Preserving Nature in the National Parks
A History
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Chapter 3
Perpetuating Tradition: The National Parks under Stephen T. Mather, 1916-1929

Formal Policy and a Bureaucratic Rivalry

In the winter of 1917-18, as the Park Service neared completion of its initial year of operation, Horace Albright drafted a comprehensive statement of national park management policies. After a thorough review (by prominent conservationists, among others), Secretary Franklin Lane issued the policies in the form of a letter to Director Mather. Albright later recalled that the Lane Letter, as it became known, was "a landmark" and the Service's "basic creed." [32] As the new bureau's first formal statement of its responsibilities under the Organic Act, the letter reflected the founders' emphasis on the parks as scenic pleasuring grounds. It was also an affirmation of management practices long under way in the parks.

The letter opened with a reference to the Organic Act's statement of purpose, declaring that the parks were to be maintained in "absolutely unimpaired" condition. This statement, and one in the next paragraph that all activities were subordinate to the duty of preserving the parks "in essentially their natural state," constituted a formidable commitment to pres-ervation. However, the letter then explained that national parks were set aside for the "use, observation, health, and pleasure of the people" (sounding much like Olmsted's early but discarded statement of purpose). It declared the parks to be a "national playground system," to be made accessible "by any means practicable," including through construction of roads, trails, and buildings that harmonized with park scenery. It also encouraged educational use of the parks and appropriate outdoor sports-including winter sports. And the letter urged the Service to "diligently extend and use" the cooperation offered by tourist bureaus, chambers of commerce, and automobile associations to increase public awareness of the parks.

The Lane Letter authorized cattle grazing in "isolated regions not frequented by visitors" and where "natural features" would not be harmed. It forbade sheep in the parks, however. It also forbade hunting, limited timber cutting to that which was most necessary (including thinning to "improve the scenic features"), and called for elimination of private holdings in parks. In the single specific reference to science, the letter recommended that the Service not develop its own scientific expertise, but that it seek assistance from the government's "scientific bureaus." [33]

As a "landmark" and "basic creed" for the National Park Service, the Lane Letter delineated the values and assumptions of the bureau's emerging corporate culture, thereby setting the tenor and direction of park management during the Mather era and far beyond. In 1925 the Service prepared a second major policy statement, signed by Secretary of the Interior Hubert Work and subsequently known as the "Work Letter." It conveyed essentially the same concerns-some verbatim-as had the Lane Letter. [34]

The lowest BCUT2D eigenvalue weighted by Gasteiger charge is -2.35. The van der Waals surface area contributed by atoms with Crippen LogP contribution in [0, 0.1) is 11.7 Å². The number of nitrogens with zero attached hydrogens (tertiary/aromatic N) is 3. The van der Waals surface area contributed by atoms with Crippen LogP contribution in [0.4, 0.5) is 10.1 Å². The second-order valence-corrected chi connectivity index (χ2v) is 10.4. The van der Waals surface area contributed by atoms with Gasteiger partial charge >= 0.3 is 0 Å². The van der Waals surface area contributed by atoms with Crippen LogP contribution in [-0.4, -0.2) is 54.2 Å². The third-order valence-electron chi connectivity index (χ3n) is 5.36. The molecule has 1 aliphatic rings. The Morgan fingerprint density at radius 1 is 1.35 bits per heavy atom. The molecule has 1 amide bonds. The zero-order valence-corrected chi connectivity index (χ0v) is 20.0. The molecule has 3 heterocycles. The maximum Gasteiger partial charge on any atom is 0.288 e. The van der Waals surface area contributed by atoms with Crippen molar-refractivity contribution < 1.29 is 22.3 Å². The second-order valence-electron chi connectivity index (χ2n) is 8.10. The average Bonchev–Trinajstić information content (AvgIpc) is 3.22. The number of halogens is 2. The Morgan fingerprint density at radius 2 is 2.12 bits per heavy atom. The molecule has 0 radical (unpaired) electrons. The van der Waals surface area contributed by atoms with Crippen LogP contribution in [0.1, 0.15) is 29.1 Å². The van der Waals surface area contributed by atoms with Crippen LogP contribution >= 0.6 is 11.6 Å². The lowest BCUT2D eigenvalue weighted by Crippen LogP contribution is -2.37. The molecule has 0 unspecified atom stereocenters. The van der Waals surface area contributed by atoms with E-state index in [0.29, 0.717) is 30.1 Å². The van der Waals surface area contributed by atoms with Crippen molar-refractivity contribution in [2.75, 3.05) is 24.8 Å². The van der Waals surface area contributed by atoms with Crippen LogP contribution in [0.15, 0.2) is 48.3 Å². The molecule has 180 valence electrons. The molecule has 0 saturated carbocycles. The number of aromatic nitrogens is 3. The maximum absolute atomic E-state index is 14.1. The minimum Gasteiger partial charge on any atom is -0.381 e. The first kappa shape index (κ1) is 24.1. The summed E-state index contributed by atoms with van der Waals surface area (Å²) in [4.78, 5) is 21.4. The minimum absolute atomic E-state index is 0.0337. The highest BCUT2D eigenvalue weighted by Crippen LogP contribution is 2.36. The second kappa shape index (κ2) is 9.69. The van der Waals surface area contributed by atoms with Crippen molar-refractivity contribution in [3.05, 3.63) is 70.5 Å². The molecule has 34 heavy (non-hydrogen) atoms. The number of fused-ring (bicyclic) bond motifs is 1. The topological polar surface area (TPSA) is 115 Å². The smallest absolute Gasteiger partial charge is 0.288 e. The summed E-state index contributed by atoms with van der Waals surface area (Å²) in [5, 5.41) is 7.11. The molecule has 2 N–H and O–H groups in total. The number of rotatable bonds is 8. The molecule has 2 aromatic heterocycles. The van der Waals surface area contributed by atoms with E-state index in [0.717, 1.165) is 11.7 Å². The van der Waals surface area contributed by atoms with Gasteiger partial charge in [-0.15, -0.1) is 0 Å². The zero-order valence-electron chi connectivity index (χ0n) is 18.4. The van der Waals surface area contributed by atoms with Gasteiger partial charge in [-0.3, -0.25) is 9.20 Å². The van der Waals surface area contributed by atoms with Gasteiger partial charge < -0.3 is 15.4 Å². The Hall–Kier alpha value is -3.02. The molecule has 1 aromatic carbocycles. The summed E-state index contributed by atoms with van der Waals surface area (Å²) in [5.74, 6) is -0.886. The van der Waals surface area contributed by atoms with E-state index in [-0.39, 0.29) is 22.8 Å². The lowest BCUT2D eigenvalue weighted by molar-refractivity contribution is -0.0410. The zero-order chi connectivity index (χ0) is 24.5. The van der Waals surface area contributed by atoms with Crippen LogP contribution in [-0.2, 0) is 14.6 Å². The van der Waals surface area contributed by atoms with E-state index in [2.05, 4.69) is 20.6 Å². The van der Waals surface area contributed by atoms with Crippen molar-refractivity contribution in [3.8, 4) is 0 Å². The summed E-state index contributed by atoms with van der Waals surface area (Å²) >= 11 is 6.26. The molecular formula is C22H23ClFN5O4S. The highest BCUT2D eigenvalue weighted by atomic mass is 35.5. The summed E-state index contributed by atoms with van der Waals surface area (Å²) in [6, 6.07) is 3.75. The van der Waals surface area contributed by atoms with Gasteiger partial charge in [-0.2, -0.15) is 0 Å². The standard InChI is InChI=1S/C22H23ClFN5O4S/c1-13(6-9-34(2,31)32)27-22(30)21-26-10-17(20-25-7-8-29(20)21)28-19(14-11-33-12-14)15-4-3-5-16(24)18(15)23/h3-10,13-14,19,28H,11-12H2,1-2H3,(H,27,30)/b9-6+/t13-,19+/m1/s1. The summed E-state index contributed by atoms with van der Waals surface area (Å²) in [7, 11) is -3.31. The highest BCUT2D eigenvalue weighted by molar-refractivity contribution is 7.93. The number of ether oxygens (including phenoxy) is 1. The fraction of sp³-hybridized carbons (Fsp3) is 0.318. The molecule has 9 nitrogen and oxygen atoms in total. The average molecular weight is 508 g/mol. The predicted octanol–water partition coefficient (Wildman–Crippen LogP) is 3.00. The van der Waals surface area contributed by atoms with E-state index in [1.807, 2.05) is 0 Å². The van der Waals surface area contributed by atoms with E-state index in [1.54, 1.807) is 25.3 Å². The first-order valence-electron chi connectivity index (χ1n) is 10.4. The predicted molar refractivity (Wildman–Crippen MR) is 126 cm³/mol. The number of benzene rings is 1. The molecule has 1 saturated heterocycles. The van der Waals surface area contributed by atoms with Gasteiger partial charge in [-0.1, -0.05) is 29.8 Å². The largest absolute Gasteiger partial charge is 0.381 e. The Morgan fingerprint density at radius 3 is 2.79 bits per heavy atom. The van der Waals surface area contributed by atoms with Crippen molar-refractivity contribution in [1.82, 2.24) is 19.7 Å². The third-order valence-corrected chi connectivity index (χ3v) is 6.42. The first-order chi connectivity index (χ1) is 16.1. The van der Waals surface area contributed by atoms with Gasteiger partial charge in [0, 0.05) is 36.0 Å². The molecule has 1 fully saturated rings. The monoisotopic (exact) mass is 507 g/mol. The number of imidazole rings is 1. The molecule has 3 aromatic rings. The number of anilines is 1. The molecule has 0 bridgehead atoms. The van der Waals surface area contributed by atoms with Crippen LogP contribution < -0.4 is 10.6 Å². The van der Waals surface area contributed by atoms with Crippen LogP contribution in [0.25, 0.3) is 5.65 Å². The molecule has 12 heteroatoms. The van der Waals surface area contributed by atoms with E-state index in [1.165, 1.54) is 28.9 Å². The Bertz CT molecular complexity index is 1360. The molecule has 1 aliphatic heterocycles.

The utilitarian values expressed in both policy letters were probably stimulated in part by rivalry with the U.S. Forest Service. It had taken six years of campaigning to convince Congress to create a national parks bureau; as director, Mather realized that the parks still might not be politically secure. Aside from possible public indifference, probably the greatest threat to the Park Service's future came from the Forest Service, whose proponents resented not having gained control of the national parks. About the time the Park Service was established, some Forest Service public recreation programs began to appear; and in 1924 the bureau's New Mexico office designated the first "wilderness" area, a virtually roadless portion of the Gila National Forest. [35] Initially these were regional initiatives, rather than national. Yet such moves increased the Forest Service's range of land management practices and encroached on responsibilities the Park Service claimed for its own-thus helping to perpetuate the bureaucratic rivalry.

Although the National Park Service may not at first have been aware of the Forest Service's administrative designation of a wilderness area, the beginnings of national forest recreation programs did cause consternation among Park Service leaders. In a 1925 paper on the issue, Mather argued that no overlaps existed between the Park Service functions and those of other bureaus, particularly the Forest Service. He quarreled with attempts to confuse the duties of the two bureaus and with continuing claims by Forest Service advocates that it could operate the national parks at little extra cost beyond that of managing the forests. Placing the parks under the Forest Service, which was engaged, as Mather put it, in "commercial exploitation of natural resources," would, he believed, destroy the parks. As if seeking to prove that his own utilitarian biases were as strong as those of Forest Service leadership, he stated that outdoor recreation responsibilities belonged to the Park Service-that the parks were "more truly national playgrounds than are the forests." In order to meet the dictates of the Organic Act, Mather believed the Service was obligated to develop the parks-to "grant franchises for the erection of hotels and permanent camps, operation of transportation lines, stores and other services, etc." [36] Rivalry with the utilitarian Forest Service stimulated Mather's bent for recreational tourism management.


Preserving Nature in the National Parks
©1997, Yale University Press
sellars/chap3b.htm — 1-Jan-2003